The government has put on hold plans to sell off some English forests - but the main scheme could still go ahead.
Proposals to offload 258,000 hectares run by the Forestry Commission have attracted cross-party criticism and a public outcry.
The planned sale of 15% of state-owned forests will be put on hold, ministers said, as they "re-examine the criteria" for disposing of them.
Labour said it was a "panic measure" and would not silence the protests.
The government is allowed to sell off 15% of England's woodlands in each four year public spending period - and that is what the announcement relates to.
Ministers say the 15% sale - which will raise an estimated £100m - will still go ahead over the next four years but they wanted to ensure "the necessary protection for all public benefits of the public forest estate are in place".
It has no impact has on the ongoing consultation on the remaining 85% of the public forest estate, the Department of the Environment stressed.
In a written statement to Parliament, Environment Secretary Caroline Spelman said the "revised timetable" for the partial sale would give time to consider public concerns about the stewardship of the land concerned and ensure proper safeguards were in place.
"In light of the government commitment to increase protection for access and public benefit in our woodlands, the criteria for these sales will be reviewed so that protections are significantly strengthened following the inadequate measures that were applied to sales under the previous administration," she said.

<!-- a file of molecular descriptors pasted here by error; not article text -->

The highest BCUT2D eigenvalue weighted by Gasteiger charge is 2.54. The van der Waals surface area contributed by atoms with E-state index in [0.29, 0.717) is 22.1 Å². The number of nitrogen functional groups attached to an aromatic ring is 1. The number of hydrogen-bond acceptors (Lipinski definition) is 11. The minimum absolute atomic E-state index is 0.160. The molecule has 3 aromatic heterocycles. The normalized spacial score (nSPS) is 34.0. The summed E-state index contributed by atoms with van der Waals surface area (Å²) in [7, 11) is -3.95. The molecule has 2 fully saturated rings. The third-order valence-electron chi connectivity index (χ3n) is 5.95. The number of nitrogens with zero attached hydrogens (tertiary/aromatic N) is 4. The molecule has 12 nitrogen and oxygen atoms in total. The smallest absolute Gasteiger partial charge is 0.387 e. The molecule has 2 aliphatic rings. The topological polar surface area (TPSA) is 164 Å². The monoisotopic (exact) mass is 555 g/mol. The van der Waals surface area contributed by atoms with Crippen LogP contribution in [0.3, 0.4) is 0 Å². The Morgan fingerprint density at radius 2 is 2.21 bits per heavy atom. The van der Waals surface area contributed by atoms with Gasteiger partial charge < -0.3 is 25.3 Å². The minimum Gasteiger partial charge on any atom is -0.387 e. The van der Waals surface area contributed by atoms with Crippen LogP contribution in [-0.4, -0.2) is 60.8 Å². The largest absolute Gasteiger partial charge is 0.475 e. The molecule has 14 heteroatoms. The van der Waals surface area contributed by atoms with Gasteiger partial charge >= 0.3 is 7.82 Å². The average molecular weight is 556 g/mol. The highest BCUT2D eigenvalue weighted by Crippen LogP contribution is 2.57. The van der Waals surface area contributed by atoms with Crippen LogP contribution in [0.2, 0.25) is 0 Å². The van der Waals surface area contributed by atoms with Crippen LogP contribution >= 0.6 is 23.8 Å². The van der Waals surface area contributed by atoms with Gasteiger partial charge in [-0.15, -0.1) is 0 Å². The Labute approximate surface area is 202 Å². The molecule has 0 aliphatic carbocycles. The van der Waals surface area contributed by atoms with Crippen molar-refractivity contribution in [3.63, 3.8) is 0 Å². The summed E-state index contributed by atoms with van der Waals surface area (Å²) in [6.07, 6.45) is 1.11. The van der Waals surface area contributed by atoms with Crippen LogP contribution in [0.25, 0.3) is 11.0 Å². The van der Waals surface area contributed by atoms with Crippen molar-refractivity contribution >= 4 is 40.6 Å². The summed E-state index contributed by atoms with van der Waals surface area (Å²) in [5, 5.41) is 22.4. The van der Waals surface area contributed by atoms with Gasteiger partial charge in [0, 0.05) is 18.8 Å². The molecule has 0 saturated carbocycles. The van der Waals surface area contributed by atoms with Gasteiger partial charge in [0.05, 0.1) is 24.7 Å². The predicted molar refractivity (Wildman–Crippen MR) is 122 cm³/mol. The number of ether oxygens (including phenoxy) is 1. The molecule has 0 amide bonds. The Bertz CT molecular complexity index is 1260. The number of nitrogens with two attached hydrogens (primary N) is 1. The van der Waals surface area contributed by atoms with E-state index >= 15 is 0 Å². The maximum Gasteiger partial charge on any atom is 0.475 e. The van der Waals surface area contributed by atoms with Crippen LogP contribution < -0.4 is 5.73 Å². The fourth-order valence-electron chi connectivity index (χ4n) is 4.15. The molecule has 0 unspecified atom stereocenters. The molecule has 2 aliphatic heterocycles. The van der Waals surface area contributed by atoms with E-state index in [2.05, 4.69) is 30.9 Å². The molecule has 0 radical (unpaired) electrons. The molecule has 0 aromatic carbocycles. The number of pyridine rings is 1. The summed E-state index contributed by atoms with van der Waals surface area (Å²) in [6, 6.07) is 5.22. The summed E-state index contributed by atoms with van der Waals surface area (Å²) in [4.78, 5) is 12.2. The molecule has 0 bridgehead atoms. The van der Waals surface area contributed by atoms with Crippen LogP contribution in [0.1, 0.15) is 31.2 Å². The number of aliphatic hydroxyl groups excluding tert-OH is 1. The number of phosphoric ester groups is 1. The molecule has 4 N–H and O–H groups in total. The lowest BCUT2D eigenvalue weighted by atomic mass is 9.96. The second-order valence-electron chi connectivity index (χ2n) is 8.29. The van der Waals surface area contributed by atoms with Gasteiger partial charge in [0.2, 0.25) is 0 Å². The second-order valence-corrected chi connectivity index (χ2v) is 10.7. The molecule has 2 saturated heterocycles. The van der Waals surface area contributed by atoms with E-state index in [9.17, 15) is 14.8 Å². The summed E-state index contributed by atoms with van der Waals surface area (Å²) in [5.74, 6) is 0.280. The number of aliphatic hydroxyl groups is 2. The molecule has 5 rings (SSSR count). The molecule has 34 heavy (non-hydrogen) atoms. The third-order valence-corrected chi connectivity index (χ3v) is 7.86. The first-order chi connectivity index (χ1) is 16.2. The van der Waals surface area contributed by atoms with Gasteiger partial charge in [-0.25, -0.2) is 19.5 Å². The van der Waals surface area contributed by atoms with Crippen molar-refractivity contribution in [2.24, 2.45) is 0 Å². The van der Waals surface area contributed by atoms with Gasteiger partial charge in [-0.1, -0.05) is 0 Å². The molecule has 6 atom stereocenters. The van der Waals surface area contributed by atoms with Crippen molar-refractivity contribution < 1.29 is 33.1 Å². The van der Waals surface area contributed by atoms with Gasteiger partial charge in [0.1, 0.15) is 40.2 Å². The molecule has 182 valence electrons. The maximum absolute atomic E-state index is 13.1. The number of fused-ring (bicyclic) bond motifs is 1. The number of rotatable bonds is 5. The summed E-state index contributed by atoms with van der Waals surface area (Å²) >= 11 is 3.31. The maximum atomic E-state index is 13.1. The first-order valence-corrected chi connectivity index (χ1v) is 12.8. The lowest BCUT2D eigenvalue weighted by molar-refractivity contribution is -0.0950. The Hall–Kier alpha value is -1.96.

"Pending this review, no individual woodland site will be put on the market."
The BBC's environment correspondent Jeremy Cooke said: "This small-scale sell-off has been going on for many years.
"What the government is saying is that they will not go ahead and sell off this season's 15% of Forestry Commission land until they have brought in legal safeguards to make sure that any land sold is fully protected both for biodiversity and public access."
He said the government appeared to be sending out a "political message" that they are serious that legal protections will apply even after sale or lease of Forestry Commission land in the larger privatisation programme, if it goes ahead.
Ministers say they want to "move away" from the state owning and managing large areas of woodland and encourage a "mixed model" of ownership in which a range of groups will have responsibility for forests on a leasehold basis.
But plans announced last month to give the private sector, community and charitable groups greater involvement have caused a fierce backlash, with critics saying it could threaten public access and results in forests being used for unsuitable purposes.
Labour, who have accused ministers of "environmental vandalism", urged ministers to go further and rethink its entire approach to the future of English woodlands.
"This is a panic measure by a government which has been spooked by the huge public outcry," Shadow Environment Secretary Mary Creagh said.
"This partial U-turn will not be enough to silence the protests."